Hormones yes or no, this is definitely the battle of the second half of life. Hormone fan versus hormone opponent. “A woman who has no problems does not have the right to denigrate this therapy to others who have problems,” says the Viennese endocrinologist Prof. Johannes Huber. And even among those who flirt with hormones, there are two groups: the advocates of synthetic hormones versus the fans of bioidentical hormones (BIHs).
I attended the lecture “How hormones influence us” with ten other women in a yoga practice. Brigitte Mergard is a gynaecologist in Hamburg and has been working with hormones and the topic of ageing for almost 40 years. She found what is generally offered in this phase of life unsatisfactory. And she offers therapies with so-called bioidentical hormones.
“The danger of hormone deficiency and what it does to our lives is disregarded because of all the risk citations,”
she says. But what are bioidentical hormones? “By this we mean hormones that have exactly the same construction that the body knows – but the term is not protected,” says Brigitte Mergard. BIHs behave in the body exactly like the body’s own substances, while chemically altered ones, for example, have a longer effect or “only dock to a few sites, but not to all of them”, says the gynaecologist. She is aware of the counter-argument that the possibly harmful long-term effect of bioidentical hormones has been poorly researched. “If someone is diabetic, they get body-identical insulin,” she says. “People with thyroid dysfunction get body-identical medication, it’s only with hormone replacement therapy during menopause that there’s suddenly such a blockage.”
Petra Stute is head of the gynaecological endocrinology department at the University Hospital in Bern. She says that with bioidentical hormones it is always suggested that everything that is natural has no side effects. But that is not correct. Bioidentical hormones also have the well-known side effects of hormone replacement therapy. And yes, BIHs are made from plants, but many non-bioidentical hormones are also derived from yams or soya.
“Both BIHs and synthetic preparations are used in conventional hormone therapy. Effective are all of them”
Petra Stute says. “With oestrogens, the form of application plays the main role in terms of thromboembolism or stroke more than the type of hormone anyway.” Oestrogens taken through the skin are safer than those taken orally. “With progestogens, there is evidence, but no definitive proof, that natural progesterone as a combination partner of an oestrogen is safer for the cardiovascular system than synthetic progestogen.” It always depends on the therapeutic goal, he said: “In the case of bleeding disorders, for example, stopping bleeding is often better achieved with a synthetic progestogen than with a bioidentical one. A synthetic progestogen is also often better for hair loss. If there are sleep disorders, BIH progesterone is the best choice.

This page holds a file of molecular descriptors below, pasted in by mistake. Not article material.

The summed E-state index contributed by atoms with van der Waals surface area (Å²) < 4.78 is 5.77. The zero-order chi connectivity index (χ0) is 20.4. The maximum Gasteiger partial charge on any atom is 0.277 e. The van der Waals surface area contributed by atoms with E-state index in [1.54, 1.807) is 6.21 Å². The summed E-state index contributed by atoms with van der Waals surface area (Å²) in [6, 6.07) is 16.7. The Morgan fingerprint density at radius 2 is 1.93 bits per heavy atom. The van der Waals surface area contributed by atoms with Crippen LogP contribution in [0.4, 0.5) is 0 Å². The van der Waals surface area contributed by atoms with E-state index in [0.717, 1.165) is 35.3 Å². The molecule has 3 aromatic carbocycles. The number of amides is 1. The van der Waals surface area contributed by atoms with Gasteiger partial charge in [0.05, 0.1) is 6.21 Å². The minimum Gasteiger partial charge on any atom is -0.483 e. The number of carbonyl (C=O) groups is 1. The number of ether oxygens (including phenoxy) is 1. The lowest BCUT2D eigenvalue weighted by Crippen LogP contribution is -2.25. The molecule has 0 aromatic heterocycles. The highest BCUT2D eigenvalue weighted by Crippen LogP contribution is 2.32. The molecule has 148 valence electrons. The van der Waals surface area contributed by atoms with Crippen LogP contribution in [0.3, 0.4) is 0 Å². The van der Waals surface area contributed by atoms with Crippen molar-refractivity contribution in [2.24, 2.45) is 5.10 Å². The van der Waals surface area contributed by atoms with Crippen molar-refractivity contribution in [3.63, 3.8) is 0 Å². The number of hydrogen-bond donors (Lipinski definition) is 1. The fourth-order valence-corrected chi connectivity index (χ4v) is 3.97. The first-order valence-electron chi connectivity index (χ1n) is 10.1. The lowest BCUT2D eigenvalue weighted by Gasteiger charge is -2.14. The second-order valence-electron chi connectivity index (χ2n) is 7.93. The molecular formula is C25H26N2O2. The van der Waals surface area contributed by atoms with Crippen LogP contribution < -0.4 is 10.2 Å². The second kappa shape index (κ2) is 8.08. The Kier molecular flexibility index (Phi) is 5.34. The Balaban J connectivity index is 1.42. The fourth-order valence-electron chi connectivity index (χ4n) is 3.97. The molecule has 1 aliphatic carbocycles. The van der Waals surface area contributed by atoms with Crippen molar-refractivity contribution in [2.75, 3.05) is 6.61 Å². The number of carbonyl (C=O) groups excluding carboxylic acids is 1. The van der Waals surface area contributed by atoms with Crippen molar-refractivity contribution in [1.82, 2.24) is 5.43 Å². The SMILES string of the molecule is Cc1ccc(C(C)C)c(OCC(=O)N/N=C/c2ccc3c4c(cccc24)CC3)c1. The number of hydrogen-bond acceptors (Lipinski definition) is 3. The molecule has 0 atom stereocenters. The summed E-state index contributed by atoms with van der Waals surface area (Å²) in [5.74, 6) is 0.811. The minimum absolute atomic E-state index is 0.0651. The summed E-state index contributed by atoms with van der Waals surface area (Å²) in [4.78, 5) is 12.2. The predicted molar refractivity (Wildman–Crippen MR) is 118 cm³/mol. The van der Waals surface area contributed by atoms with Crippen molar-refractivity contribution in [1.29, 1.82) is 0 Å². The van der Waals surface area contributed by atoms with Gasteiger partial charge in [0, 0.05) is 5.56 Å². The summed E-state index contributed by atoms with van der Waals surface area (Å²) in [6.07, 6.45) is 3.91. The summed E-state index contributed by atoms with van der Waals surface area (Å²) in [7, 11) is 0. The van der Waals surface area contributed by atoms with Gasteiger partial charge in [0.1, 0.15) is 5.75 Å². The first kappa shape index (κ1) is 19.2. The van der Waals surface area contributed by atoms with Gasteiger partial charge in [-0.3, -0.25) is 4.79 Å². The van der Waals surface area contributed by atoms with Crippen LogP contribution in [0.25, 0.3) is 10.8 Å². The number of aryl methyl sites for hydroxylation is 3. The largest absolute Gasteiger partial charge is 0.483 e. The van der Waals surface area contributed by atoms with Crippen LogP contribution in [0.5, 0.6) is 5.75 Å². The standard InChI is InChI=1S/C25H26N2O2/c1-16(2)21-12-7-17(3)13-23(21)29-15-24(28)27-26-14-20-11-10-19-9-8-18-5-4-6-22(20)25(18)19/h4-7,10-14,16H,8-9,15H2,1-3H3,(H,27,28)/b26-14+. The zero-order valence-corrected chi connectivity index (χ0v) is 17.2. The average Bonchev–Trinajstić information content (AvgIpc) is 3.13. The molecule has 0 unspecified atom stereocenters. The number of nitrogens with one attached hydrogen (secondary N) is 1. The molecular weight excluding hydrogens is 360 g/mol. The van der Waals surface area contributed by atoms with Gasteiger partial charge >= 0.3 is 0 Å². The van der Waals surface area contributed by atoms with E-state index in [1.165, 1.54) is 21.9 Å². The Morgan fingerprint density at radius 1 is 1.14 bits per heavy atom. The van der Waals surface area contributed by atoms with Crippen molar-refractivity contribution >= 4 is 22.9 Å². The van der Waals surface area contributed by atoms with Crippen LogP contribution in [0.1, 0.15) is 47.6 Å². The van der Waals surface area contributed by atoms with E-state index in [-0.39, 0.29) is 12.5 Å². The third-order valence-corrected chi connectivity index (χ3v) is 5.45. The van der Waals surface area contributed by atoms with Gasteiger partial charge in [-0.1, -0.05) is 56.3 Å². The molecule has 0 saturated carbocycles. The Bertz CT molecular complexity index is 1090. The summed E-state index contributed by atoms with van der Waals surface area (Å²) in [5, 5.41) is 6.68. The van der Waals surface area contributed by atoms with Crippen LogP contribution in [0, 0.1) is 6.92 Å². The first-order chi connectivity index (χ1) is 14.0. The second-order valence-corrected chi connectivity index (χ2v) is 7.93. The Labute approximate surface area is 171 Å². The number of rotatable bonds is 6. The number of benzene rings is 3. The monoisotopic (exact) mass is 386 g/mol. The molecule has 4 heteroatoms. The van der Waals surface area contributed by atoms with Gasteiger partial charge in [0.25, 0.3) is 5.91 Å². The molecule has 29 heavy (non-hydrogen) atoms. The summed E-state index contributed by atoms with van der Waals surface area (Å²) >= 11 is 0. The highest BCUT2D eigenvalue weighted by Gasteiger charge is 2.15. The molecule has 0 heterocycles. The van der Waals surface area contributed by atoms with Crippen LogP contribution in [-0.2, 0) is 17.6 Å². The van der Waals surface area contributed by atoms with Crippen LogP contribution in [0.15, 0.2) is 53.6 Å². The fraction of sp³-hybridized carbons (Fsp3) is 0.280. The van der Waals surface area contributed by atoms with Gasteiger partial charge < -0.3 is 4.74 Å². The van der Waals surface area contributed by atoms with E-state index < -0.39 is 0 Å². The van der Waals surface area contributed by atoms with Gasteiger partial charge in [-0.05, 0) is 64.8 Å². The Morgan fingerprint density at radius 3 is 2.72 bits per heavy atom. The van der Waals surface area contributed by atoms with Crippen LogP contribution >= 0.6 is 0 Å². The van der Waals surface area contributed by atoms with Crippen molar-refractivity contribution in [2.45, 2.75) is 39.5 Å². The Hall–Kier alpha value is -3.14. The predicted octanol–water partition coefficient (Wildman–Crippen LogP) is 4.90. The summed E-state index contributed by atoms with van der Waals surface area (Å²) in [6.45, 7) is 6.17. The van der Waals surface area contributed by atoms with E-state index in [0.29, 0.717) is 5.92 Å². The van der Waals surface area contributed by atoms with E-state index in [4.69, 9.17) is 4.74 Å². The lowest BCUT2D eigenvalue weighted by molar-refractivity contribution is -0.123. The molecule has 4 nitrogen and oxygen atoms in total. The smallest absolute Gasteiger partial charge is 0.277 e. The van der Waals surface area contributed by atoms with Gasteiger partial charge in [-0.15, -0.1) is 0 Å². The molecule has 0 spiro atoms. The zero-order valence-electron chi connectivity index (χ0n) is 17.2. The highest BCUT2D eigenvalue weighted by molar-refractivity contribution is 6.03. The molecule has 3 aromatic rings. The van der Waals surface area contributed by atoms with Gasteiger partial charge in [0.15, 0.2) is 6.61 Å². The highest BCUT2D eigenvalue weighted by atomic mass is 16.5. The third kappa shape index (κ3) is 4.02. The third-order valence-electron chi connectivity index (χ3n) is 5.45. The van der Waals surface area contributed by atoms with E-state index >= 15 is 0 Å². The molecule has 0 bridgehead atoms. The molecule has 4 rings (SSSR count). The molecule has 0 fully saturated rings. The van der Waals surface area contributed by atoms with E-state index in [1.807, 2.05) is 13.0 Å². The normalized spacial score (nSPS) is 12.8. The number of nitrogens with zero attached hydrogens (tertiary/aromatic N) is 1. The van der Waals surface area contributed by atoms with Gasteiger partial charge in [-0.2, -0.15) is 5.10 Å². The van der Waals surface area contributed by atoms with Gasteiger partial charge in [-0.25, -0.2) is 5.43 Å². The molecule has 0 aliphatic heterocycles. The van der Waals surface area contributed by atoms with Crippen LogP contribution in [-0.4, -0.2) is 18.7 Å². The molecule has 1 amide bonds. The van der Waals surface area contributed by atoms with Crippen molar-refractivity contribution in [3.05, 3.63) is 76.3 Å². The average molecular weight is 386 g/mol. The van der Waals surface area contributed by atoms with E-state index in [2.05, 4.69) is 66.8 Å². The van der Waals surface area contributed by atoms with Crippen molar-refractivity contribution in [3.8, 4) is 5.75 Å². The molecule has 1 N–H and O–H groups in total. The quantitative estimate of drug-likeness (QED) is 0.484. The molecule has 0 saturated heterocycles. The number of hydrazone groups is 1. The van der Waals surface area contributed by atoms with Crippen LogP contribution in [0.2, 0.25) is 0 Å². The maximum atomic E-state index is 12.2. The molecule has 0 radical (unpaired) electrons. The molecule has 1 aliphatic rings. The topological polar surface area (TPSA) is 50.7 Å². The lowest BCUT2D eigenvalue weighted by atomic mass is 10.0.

A major point of criticism for Petra Stute is that BIHs are often not prescribed as approved ready-to-use medicines that have undergone all tests for efficacy and safety – but are mixed as individual prescriptions on private prescriptions. “When a woman takes such a preparation, she has no idea what risks she is exposing herself to, because there are no studies on it. I see no reason to ignore the ready-made medicines and prescribe an individual mixture instead, which the patient also often has to pay for herself.” The fact that such preparations are basically better adapted to the individual patient than synthetic ones, she considers to be pure marketing.
“I see no reason to ignore the ready-made medicines and instead prescribe an individual mixture, which the patient often has to pay for herself.” – Prof. Dr. Petra Stute
So how should one choose to get through these mean, confusing and often comical years? Endocrinologist Johannes Huber says: “The ultimate authority is not a panel of professors, but your own body.”
So in the end, you have to trust that you can feel what the right choice is for you.
The next article is about the feeling of being 13 again, why the simultaneous presence of menopause and puberty in the same household is a powder keg and the desire to sleep with an idiot.